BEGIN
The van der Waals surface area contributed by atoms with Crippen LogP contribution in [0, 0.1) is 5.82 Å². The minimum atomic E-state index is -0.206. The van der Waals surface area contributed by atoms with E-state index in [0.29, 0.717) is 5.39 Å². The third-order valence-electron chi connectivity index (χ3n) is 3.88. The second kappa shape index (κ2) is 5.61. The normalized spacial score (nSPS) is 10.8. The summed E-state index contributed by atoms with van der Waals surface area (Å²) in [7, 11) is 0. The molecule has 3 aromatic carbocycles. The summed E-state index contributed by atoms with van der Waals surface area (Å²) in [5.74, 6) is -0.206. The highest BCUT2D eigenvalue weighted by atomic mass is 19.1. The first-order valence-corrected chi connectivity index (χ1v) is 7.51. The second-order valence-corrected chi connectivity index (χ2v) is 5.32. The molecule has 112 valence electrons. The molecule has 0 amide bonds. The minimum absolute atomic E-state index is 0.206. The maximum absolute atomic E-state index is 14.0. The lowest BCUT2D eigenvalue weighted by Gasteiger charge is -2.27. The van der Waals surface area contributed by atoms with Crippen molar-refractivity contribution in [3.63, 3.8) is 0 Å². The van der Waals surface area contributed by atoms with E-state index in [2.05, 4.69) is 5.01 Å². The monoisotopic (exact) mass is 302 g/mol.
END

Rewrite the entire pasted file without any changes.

The van der Waals surface area contributed by atoms with Crippen LogP contribution in [0, 0.1) is 5.82 Å². The minimum atomic E-state index is -0.206. The van der Waals surface area contributed by atoms with E-state index in [0.29, 0.717) is 5.39 Å². The third-order valence-electron chi connectivity index (χ3n) is 3.88. The second kappa shape index (κ2) is 5.61. The normalized spacial score (nSPS) is 10.8. The summed E-state index contributed by atoms with van der Waals surface area (Å²) in [7, 11) is 0. The molecule has 3 aromatic carbocycles. The summed E-state index contributed by atoms with van der Waals surface area (Å²) in [5.74, 6) is -0.206. The highest BCUT2D eigenvalue weighted by atomic mass is 19.1. The first-order valence-corrected chi connectivity index (χ1v) is 7.51. The second-order valence-corrected chi connectivity index (χ2v) is 5.32. The molecule has 112 valence electrons. The molecule has 0 amide bonds. The minimum absolute atomic E-state index is 0.206. The maximum absolute atomic E-state index is 14.0. The lowest BCUT2D eigenvalue weighted by Gasteiger charge is -2.27. The van der Waals surface area contributed by atoms with Crippen molar-refractivity contribution in [3.63, 3.8) is 0 Å². The van der Waals surface area contributed by atoms with E-state index in [2.05, 4.69) is 5.01 Å². The monoisotopic (exact) mass is 302 g/mol.